Explain the practical (statistical) difficulties involved in the estimation of national income.

Practical difficulties / statistical:
In practice, a number of difficulties arise in the collection of required statistics in estimating national income, some of these are.
1)      Problem of double counting:
The greatest difficulty in calculating the national income is of double counting. It arises from the failure to distinguish properly, between a final and an intermediate product. It so happens, the national income would work out to be many times the actual. For example, flour used by a bakery is an intermediate product and that by a household the final product.
2)      Existence of non-monetized sector:
There is a large non-monetized sector, in-the developing economy like India. Agriculture, still being in the nature of subsistence farming in the developing countries, a major part of the output is consumed at the farm itself and a part of production is partly exchanged for other goods and services. Such production and consumption cannot be calculated in national income.
3)      Lack of occupational specialization:
There is the lack of occupational specialization, which makes the calculation of national income by product method difficult. For instance, besides the crop, farmers in a developing country are engaged in supplementary occupations like dairy farming, poultry farming, cloth making etc. But income from such productive activities may not be revealed and thus is not included in the national income estimates.
4)      Inadequate and unreliable data:
Adequate and correct production and cost data are not available in a developing country, such data relate to crops, fisheries, animal husbandry, forestry, the activities of petty shopkeepers, construction workers, small enterprises etc. That is why, national income of a country will not show at its actual.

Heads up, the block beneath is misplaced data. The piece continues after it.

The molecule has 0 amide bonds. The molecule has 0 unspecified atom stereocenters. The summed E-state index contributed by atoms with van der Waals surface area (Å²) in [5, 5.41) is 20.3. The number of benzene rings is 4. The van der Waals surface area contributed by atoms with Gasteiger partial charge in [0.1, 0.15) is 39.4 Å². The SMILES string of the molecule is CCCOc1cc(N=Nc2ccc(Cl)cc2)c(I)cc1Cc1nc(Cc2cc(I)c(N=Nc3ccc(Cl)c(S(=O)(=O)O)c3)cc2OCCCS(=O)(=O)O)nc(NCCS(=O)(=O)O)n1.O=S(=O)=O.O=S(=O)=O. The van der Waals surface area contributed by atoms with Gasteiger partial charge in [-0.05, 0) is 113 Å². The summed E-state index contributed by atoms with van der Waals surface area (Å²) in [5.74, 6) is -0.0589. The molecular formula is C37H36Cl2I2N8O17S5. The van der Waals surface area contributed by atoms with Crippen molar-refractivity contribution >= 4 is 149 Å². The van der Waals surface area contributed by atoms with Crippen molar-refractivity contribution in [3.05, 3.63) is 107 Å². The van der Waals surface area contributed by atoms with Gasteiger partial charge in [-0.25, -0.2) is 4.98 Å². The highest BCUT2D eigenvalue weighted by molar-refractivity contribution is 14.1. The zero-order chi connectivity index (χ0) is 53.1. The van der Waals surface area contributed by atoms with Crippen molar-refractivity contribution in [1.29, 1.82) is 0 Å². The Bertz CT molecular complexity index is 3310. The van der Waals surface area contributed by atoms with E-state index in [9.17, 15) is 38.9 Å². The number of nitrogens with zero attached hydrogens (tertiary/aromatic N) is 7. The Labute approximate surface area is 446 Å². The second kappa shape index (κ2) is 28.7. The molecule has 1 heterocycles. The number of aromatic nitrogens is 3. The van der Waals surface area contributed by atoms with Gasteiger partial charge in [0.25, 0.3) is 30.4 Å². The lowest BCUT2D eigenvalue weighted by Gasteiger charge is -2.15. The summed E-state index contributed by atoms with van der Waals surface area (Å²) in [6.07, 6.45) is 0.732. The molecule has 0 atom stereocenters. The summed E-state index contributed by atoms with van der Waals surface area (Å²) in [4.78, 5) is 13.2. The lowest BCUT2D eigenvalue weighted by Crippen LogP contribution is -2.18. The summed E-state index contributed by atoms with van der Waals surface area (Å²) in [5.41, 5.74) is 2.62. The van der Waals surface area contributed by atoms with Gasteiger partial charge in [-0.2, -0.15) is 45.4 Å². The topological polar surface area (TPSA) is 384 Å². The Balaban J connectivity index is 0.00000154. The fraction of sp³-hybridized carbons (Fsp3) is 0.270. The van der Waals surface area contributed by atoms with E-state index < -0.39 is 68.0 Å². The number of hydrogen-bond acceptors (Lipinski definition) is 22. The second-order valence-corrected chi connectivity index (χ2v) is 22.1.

For estimating national income by income method, data on unearned incomes and on persons employed in the service sector are not available. Data on consumption and investment expenditures of the rural and urban population are also not available for the estimation of national income. Moreover, there is no machinery for the collection of data in such countries.

5)      Capital gains or losses:
Capital gains or losses, which accrue to the property owners by increases or decreases in the market value of their capital assets or changes in demand, are not included in the gross national product, because these changes do not result from current economic activities.
6)      Depreciation:
The calculation of depreciation on capital consumption is one more difficulty. Depreciation refers to wear and tear of capital assets, due to their use in the process of production. Depreciation of capital assets will depend on technical life of the asset, the intensity of its use, nature of the asset, regular and careful maintenance etc. There are no uniform, common or accepted standard rates of depreciation applicable to the various capital assets. In case of depreciation, one has to make many reasonable assumptions, which involve an element of subjectivity. So it is difficult to make correct deductions for depreciation.
7)      Valuation of inventories:
Raw materials, intermediate goods, semi ­finished and finished products in the stock of the producers are known as inventory. All inventory changes, whether negative or positive, are included in the gross national product. Any mistake in measuring the value of inventory, will distort the value of the final production of the producer. Therefore, valuation of inventories requires careful assessment.
8)      Illiteracy and Ignorance:
Majority of the small producers in developing countries are illiterate and ignorant; and are not in a position to keep any account of their productive activities. So they cannot give information about the quantity or value of their output. Hence, the estimates of production and earned income are simply guesses.

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